Eric Hartz: The days of 49 touchdown passes are long gone, and the running game still seems stuck in low gear. But it's never a good idea to sleep on Peyton Manning and Co., as he's got a lot of talent around him — Joseph Addai, Donald Brown, Dallas Clark and Reggie Wayne were all first-round draft picks — and hasn't shown any noticeable drop-off in skills or dedication. Since the Super Bowl season, the offensive line has been a continual work in progress. If they come together this season, the Colts can be a truly elite offense once again. If they struggle, they've still got Manning, who will keep them in games, much as he did for most of 2008.
Q: How big of an impact can first-round pick Donald Brown make?
EH: I think his role will be more complementary this season, but that's exactly what Joseph Addai needs to be effective. He's never been a full-time feature back and won't be able to hold up in that role. A 60-40 split of carries seems about ideal, with Addai getting a majority and seeing more field time due to his ability in the passing game. But I have seen a few plays from Brown that lead me to believe he could be a special back down the road.
Q: How big of a loss is the injury to starting wide receiver Anthony Gonzalez?
EH: It's significant, as Gonzalez worked tirelessly this offseason to develop the rapport with Manning that Harrison once had. He was certainly in position to become the team's No. 2 or No. 3 receiver and challenge the 80-catch, 1,000-yard plateau. Now, the Colts will have to lean even more heavily on Dallas Clark, as well as second-year tight end Jacob Tamme, in the passing game. Pierre Garcon and Austin Collie will also get their chance to show Manning what they can do. And make no mistake — if they want the ball, they have to prove themselves to No. 18 first and foremost. Gonzalez, Reggie Wayne and Clark have already done that, so to lose one of his "go-to" guys means Manning will be looking for new targets, and it's up to those players to step up.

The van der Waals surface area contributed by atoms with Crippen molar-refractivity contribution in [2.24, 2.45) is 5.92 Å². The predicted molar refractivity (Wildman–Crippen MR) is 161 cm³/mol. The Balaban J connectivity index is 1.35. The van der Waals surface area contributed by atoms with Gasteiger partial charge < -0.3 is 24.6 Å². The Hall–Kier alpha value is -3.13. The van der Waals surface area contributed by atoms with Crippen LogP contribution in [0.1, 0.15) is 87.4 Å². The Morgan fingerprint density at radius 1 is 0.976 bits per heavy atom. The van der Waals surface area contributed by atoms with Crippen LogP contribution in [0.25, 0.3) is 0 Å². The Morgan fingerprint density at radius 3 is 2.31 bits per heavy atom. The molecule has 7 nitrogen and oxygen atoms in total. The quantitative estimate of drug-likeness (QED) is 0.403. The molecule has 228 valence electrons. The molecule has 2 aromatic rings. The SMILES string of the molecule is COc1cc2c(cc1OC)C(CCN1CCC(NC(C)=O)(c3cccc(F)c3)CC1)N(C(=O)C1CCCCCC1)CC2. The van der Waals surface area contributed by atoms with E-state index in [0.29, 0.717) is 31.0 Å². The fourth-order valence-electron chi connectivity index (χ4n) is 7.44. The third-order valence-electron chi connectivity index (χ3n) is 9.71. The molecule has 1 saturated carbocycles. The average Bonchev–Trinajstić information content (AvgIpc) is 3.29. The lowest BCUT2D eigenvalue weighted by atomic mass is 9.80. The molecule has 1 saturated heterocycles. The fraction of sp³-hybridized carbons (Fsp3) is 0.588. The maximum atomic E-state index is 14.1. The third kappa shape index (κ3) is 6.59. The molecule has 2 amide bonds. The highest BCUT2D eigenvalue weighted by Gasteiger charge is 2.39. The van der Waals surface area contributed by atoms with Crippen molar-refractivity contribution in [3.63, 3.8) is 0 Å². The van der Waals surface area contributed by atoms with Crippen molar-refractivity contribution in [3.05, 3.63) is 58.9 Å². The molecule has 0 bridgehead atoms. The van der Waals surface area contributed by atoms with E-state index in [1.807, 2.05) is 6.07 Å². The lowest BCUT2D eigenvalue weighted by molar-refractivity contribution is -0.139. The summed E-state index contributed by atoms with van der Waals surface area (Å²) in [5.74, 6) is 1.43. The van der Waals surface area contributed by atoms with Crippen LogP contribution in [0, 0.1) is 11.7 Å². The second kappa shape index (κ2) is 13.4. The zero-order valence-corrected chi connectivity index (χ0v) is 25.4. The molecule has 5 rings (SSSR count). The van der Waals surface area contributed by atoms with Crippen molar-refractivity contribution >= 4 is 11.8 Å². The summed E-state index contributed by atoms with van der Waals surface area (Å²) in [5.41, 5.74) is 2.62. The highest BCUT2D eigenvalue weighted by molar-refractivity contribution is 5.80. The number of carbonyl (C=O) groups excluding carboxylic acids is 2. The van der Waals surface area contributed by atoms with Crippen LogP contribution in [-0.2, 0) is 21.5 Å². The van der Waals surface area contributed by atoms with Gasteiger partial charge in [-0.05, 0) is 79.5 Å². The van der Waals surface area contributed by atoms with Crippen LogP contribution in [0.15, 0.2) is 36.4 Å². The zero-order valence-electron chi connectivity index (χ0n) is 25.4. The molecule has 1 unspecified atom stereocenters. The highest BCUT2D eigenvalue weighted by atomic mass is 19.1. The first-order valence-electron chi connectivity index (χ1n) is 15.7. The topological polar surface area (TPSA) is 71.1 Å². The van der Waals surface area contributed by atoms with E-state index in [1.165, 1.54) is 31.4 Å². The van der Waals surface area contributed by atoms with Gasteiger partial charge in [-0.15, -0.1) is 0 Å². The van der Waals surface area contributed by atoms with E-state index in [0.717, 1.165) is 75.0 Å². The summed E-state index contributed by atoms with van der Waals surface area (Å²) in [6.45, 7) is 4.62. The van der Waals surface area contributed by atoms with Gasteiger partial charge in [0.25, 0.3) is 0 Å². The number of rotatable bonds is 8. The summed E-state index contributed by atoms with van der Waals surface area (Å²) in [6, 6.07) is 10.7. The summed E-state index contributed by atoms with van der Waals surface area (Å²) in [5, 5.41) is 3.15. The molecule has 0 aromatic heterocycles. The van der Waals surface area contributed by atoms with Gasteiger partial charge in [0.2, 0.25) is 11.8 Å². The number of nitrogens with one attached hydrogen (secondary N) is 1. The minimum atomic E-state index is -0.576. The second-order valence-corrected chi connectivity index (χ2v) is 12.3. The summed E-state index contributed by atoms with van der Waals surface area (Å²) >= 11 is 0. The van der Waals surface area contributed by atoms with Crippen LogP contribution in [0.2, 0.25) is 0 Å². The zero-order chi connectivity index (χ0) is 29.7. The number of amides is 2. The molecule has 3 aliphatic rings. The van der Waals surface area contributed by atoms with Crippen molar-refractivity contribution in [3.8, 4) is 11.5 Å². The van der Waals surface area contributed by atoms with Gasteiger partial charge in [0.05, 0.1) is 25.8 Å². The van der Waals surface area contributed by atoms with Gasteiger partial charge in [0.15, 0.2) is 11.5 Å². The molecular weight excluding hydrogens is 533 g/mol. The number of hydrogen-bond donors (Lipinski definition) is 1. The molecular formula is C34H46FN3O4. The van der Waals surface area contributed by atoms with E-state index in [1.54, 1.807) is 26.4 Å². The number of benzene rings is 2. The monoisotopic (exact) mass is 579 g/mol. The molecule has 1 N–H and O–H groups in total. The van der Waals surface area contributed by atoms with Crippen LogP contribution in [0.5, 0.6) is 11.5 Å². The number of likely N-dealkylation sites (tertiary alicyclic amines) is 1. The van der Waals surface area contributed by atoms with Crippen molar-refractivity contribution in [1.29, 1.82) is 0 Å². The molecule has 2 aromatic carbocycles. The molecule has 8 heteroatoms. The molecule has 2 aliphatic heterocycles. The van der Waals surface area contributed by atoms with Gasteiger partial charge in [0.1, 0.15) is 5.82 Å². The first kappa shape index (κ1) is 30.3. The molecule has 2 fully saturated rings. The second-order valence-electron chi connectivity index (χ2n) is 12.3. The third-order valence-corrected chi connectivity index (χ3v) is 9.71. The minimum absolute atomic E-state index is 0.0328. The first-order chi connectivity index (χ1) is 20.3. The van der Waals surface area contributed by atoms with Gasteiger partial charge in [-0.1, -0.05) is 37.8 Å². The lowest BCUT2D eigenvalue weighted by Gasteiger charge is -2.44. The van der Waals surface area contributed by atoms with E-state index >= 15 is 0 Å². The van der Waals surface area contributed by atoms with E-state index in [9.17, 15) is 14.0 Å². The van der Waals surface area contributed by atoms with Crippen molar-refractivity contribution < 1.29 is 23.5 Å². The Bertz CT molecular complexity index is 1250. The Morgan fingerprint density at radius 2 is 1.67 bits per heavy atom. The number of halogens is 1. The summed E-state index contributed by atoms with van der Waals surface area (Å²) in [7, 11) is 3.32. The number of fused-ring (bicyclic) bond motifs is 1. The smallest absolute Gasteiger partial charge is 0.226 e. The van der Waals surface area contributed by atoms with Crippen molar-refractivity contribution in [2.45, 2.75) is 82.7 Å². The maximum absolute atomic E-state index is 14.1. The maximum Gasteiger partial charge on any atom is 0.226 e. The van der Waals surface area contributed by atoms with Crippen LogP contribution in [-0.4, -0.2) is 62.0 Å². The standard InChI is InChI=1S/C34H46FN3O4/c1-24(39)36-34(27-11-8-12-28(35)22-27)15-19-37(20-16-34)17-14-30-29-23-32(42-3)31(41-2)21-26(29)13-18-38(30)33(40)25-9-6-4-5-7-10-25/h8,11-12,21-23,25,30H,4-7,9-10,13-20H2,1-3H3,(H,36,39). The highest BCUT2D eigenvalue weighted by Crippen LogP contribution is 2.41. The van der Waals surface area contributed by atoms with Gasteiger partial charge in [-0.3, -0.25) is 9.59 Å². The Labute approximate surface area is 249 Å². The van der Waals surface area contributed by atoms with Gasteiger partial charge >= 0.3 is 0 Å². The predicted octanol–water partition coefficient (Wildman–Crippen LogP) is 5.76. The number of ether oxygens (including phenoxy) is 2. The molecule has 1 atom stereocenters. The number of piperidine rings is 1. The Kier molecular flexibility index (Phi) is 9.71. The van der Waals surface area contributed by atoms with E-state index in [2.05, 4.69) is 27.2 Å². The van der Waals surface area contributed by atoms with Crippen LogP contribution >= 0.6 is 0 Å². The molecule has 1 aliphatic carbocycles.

Q: Why does Reggie Wayne continue to be so effective when every defense knows that's who Peyton Manning is looking for?
EH: It's funny, Wayne isn't one of the biggest or fastest wide receivers in the NFL. Based on his first couple of seasons, you never would have thought he would turn out to be the truly special player he has become. He deserves a lot of credit for realizing that with Peyton Manning throwing him the ball, if he continued to work hard he was going to put up big numbers. He's versatile — he had his best season in 2007, when the Colts' WR corps was ravaged with injury and Wayne was moved all over the field — he's developed great footwork and body control. He still drops his share of balls, but he also seems to catch more tipped passes and takes advantage of blown coverages more than any receiver in the NFL. Long story short, it's not just one thing that makes Wayne great — and the guy throwing him the ball doesn't hurt, either.
Q: Finally, we couldn't talk about the Colts offense without a question about Manning; are you expecting another huge year from him?
EH: I found an interesting stat last week against Jacksonville. In 15 games against the Jaguars before Sunday — nearly a full NFL season — Manning had right around 4,000 yards, with 29 touchdowns and 10 interceptions. Those are terrific numbers for any NFL quarterback, and to do so against a team that has been one of the Colts' biggest rivals and toughest beats during his career was particularly impressive. With no noticeable drop-off in his skills, I'd expect about those same numbers this season. The injury to Gonzalez could have a negative effect, and the running game needs to be adequate for him to fully take advantage of play action. The bottom line for Manning seems to be winning, and he'll gladly hand off as much as he needs to if that means a victory, as well.